If you value open discussion around the true worth of software application development in the enterprise, then the Transfer Summit 2011’s “top-level immersion into the world of open source and open innovation in software,” could be just what you need.
Staged this September 5-8 in Keble College Oxford, this event kicks off with a keynote entitled: Open Business and The Open Society: The Price of Freedom is Eternal Vigilance, which will be delivered in his normal ebullient and engaging style by co-founder of analyst house RedMonk, James Governor.
Governor’s introductory notes state, “After a flowering of open standards and open source, driving new business models and economies, we’re now seeing a closing down of ‘intellectual property’ and associated opportunity by non-state actors with no clear mandate for the change – see the EU’s ‘kowtowing’ to ACTA, for example, or the absurdly named Digital Economy Act.”
With an ‘Open Innovation’ track aimed at executive and project management-level attendees, this event also features an ‘Open Development’ track aimed at project managers and technologists.
Also of special note, (although every session appears to be worthy indeed) is ForgeRock chief strategy officer Simon Phipps’ session, which is simply labeled: More Than A License.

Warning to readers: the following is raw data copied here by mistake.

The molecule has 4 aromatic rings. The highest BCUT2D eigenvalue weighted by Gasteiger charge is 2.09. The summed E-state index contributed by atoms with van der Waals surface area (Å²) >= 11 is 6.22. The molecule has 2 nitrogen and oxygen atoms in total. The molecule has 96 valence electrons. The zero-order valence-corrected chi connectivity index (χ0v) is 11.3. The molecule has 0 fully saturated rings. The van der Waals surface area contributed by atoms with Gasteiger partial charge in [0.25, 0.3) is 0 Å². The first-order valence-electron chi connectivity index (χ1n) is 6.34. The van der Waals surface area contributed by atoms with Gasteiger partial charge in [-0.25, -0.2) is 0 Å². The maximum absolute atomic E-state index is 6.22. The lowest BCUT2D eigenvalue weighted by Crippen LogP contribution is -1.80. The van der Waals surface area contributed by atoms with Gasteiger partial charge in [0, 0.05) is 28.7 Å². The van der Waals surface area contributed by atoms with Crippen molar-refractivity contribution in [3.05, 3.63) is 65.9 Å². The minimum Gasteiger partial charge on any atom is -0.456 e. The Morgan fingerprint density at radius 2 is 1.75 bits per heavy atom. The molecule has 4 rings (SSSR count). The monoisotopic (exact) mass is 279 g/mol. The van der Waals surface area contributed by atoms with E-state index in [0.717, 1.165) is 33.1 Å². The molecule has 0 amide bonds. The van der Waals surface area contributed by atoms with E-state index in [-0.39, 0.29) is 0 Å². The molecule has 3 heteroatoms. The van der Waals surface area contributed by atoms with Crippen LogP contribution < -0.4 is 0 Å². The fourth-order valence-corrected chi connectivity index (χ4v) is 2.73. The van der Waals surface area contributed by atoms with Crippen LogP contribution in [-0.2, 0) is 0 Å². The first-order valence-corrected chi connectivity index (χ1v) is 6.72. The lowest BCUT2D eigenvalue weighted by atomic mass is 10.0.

Phipps notes in his session preview, “An open source community will involve many people gathering for their own independent reasons around a free software commons with source code licensed under an OSI-approved open source license. But there’s more to software freedom than just the license. The key question any potential co-developer will want to ask is ‘what is the governance’ – on what terms are people participating?”
Finally (although I will stress again that this is a cursory glance at the agenda), I will highlight deputy director of UKOLN Paul Walk’s session, which is entitled: Are Software Developers Important?
Although Walk’s use of the letter “Z” may not go down too well at Keble College Oxford, his presentation does promise to be interesting.
His preview states, “Software developers are often regarded within large organizations as undifferentiated ‘resources’ to be called on to make computers work. This can be apparent from the conditions offered to them – whether it is a lack of opportunities for staff development or career progression, or unsuitable physical working environments. However, developers frequently have creative and analytical skills that are under-utilized.”